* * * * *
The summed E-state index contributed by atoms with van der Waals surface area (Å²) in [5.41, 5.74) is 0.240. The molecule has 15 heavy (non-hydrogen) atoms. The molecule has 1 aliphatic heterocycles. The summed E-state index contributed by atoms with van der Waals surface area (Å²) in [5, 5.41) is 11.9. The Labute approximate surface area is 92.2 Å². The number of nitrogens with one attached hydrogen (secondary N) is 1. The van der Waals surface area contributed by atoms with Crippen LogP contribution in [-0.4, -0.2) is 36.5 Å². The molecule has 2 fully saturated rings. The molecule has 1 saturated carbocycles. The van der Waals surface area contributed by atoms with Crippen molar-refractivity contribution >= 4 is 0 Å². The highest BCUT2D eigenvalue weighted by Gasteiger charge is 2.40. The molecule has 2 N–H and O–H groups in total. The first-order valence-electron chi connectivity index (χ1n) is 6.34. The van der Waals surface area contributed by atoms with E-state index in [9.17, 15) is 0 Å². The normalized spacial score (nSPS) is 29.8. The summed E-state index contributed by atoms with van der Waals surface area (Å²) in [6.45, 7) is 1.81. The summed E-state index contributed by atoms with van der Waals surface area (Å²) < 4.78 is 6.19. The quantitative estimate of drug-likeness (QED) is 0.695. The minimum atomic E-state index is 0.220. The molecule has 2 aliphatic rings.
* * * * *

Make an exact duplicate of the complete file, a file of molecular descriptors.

The summed E-state index contributed by atoms with van der Waals surface area (Å²) in [5.41, 5.74) is 0.240. The molecule has 15 heavy (non-hydrogen) atoms. The molecule has 1 aliphatic heterocycles. The summed E-state index contributed by atoms with van der Waals surface area (Å²) in [5, 5.41) is 11.9. The Labute approximate surface area is 92.2 Å². The number of nitrogens with one attached hydrogen (secondary N) is 1. The van der Waals surface area contributed by atoms with Crippen LogP contribution in [-0.4, -0.2) is 36.5 Å². The molecule has 2 fully saturated rings. The molecule has 1 saturated carbocycles. The van der Waals surface area contributed by atoms with Crippen molar-refractivity contribution >= 4 is 0 Å². The highest BCUT2D eigenvalue weighted by Gasteiger charge is 2.40. The molecule has 2 N–H and O–H groups in total. The first-order valence-electron chi connectivity index (χ1n) is 6.34. The van der Waals surface area contributed by atoms with E-state index in [9.17, 15) is 0 Å². The normalized spacial score (nSPS) is 29.8. The summed E-state index contributed by atoms with van der Waals surface area (Å²) in [6.45, 7) is 1.81. The summed E-state index contributed by atoms with van der Waals surface area (Å²) < 4.78 is 6.19. The quantitative estimate of drug-likeness (QED) is 0.695. The minimum atomic E-state index is 0.220. The molecule has 2 aliphatic rings.